Friday, September 24, 2021

Where Everyone is Neighbor

As some of you know, I recently left my ministry at the SSJ Neighborhood Center in Camden, New Jersey to pursue graduate studies at the Boston College School of Theology & Ministry. Before my departure, I wrote a piece about the Center in honor of the Year of St. Joseph, which has just been published in the Catholic Star Herald.
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Even after 120 years of service in Camden, the Sisters of Saint Joseph were the new kids on the block when they arrived in 2017 in the Cramer Hill section of the city. Sent by their congregation, the Sisters of Saint Joseph of Philadelphia, a group of sisters set out to establish a new, sponsored ministry in the city: the Sisters of Saint Joseph Neighborhood Center.

“For all our ministry in the city of Camden, we as a congregation decided that to continue our commitment to those who are materially poor and marginalized, it was important we establish a physical place for ministry,” explains Sister Bonnie McMenamin, SSJ, the SSJ Neighborhood Center’s founding director. “As Sisters of Saint Joseph, we are called to love God and to love our neighbors without distinction. That means encountering Jesus in every neighbor we meet and seeking to foster a sense of community in and among the neighbors and neighborhoods we serve.”

Over the last four years, that is exactly what the SSJ Neighborhood Center has done. With programming that ranges from a food pantry and prayer groups to English as a Second Language classes and sewing and crocheting lessons, the center is focused on bringing people together to provide opportunities for connection, enrichment and empowerment. Serving primarily adults and families, the center provides a safe space for neighbors to learn and grow together.

“This is a place where all are welcome,” Sister Clarisa Vázquez, SSJ, outreach coordinator at the center, says. “Our neighbors come from various cultural backgrounds that wouldn’t normally mix. With a common goal of learning English or a sewing project, they grow together, they help one another and they develop relationships far beyond the classes they share.”

This was evident when the coronavirus pandemic shut down the center’s classes in spring 2020. “We moved the classes we could online,” Sister Bonnie recalls. “Our neighbors wanted to be together, even if that meant learning how to do so virtually!”

For many, that meant learning how to use a laptop computer. For volunteer teachers, that meant adapting lessons to a digital format. “The pandemic put all of us to the test,” says Sister Colleen Gibson, SSJ, coordinator of services. “Yet, God provided in every instance. Students and teachers adapted and learned together. Demand on our food pantry expanded, but so did the generosity of our neighbors near and far.”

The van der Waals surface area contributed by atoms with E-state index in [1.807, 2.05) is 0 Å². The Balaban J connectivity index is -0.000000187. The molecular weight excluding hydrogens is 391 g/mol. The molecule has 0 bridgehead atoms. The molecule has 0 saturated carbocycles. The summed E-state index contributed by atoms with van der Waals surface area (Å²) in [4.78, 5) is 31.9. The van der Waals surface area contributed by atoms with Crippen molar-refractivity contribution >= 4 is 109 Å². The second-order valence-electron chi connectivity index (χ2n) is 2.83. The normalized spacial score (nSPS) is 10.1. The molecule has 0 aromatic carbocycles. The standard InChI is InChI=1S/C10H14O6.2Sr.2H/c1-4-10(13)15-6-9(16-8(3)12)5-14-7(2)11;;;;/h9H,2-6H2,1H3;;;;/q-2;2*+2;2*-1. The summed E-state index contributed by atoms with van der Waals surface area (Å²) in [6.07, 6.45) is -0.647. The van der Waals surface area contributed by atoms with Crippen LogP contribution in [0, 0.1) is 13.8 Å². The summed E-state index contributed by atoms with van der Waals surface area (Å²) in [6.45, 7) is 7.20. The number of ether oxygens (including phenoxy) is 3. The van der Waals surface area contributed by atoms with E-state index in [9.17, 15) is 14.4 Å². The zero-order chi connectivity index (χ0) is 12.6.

The center’s monthly food distribution has grown exponentially since 2017. What began as a pantry that fed 14 families on a monthly distribution day now feeds more than 200 families every third Wednesday of the month. The pantry distributes food provided by the Food Bank of South Jersey as well as donations from parishes, religious education programs, community groups, and individuals from throughout the Camden and Philadelphia areas.

“We could never do what we do on our own,” Sister Mary Berryman, SSJ, coordinator of the food pantry, explains. The center is reliant on volunteers to help serve neighbors, teach classes and provide goods for distribution. Beyond the food pantry, donors help provide diapers and baby clothing for families in need, new and used household goods for the center’s “sharing markets,” and financial assistance for those seeking rent and utility assistance.

“Our mission is to unite ‘neighbor to neighbor and neighborhood to neighborhood,’” Sister Colleen adds. “We see that come alive when a neighborhood teenager strikes up a conversation with a student volunteering from Camden Catholic High School, or a neighborhood family gives gardening tips to the family from Philadelphia who shares a plot next to them in our community garden.”

“Here, everyone is a neighbor,” Sister Bonnie says as she reflects on the center’s roots and mission. “Our love of God draws us into union with all people.”

In this Year of Saint Joseph, Sister Bonnie takes solace in the example of Saint Joseph that is lived out at the SSJ Neighborhood Center. “Like Joseph, our service is humble and often hidden. We give ourselves in the service of God’s love. We create a space where no one is turned away, where there is always ‘room at the inn.’”

Together with their neighbors, the sisters are helping to create a space where all are welcome. They, after all, know how it feels to be new to a neighborhood and hope they can make room for each neighbor to flourish in the fullness of God’s love in community.

To See & Be Seen: Embracing Presence as a Ministry of Learning

My latest piece for Global Sisters Report is a reflection on the depth and complexity of a ministry of presence. This practice lies at the heart of good relational ministry. Doing it well means being present not only to the person in front of us but God at work in our midst. May we each be blessed to see and be seen in our encounters.